Faster connections remain a fraction of the total
Russia’s broadband market has seen solid growth in the past few years. eMarketer estimates that the number of fixed broadband households reached 11.9 million in 2011, and is expected to increase 8.6% to 12.9 million in 2012. By the end of this year, a quarter of all Russian households will be wired with broadband, including cable modem, digital subscriber line (DSL), fiber and wireless/satellite technologies.
eMarketer estimates that growth rates will begin to level off to the single digits this year, however, and total fixed broadband households will reach 15.7 million in 2016 for a penetration of just over 30%. Subscription growth will also level off, increasing from 13.6 million in 2011 to 18.7 million in 2016.
Russian management consulting firm J’son & Partners was much more bullish on broadband subscriptions. In its March 2012 report on fixed access network technologies, the firm estimated there were 21.7 million households with broadband in 2011, for a penetration of 39%. The broadband household figure is expected to reach 32 million by 2015.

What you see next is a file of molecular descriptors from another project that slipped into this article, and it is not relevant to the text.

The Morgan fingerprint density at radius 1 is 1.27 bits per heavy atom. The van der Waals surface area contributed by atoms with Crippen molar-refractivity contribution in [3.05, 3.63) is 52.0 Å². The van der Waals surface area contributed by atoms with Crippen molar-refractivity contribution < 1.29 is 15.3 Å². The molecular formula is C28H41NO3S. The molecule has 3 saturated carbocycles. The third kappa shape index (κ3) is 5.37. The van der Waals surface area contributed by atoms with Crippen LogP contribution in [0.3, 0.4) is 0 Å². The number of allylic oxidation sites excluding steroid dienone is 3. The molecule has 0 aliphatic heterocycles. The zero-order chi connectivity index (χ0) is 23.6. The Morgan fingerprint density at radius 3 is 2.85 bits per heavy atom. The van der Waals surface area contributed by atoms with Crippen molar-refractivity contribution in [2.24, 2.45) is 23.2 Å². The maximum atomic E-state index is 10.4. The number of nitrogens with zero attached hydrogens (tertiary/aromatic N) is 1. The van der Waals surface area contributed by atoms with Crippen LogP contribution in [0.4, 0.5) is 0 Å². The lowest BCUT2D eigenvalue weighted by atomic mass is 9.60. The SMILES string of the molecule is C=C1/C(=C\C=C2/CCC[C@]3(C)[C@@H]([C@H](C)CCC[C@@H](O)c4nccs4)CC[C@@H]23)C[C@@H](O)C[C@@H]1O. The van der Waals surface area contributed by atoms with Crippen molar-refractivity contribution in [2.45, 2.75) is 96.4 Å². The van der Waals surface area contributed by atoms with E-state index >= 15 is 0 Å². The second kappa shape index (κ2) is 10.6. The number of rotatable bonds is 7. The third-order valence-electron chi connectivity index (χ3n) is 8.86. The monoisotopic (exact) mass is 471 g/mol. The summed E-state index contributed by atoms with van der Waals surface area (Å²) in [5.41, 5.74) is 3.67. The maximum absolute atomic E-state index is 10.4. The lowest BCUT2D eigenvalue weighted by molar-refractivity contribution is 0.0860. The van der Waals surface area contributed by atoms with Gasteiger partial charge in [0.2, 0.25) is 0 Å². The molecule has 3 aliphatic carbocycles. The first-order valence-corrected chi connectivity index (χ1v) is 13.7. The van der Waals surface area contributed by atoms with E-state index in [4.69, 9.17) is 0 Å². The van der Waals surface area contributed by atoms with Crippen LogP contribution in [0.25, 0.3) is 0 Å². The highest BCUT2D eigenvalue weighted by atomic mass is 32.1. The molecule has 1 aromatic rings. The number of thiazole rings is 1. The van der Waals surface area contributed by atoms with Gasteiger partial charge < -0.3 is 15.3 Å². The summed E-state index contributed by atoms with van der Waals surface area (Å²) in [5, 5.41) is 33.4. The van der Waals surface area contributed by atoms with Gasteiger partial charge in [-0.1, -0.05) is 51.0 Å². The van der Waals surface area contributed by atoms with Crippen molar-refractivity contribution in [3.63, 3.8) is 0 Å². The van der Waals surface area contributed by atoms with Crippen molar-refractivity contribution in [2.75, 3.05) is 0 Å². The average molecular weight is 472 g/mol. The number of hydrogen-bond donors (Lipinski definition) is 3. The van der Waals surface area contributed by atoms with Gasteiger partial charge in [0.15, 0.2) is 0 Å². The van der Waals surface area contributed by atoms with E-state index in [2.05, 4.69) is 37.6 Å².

However, Russia’s broadband has some catching up to do in terms of technology. J’son & Partners wrote that most broadband connections were asymmetric digital subscriber lines (ADSL), an older technology that is common worldwide and limits connection speeds. According to the report, fiber connections, prevalent in advanced markets like the US, Japan and South Korea, accounted for only 0.5% of total subscriptions in Russia.
For consumers to embrace broadband and see adoption rates rise, Russia needs better infrastructure and widespread fiber deployment. But in such a geographically vast country, fiber connections are likely a prohibitively expensive investment.
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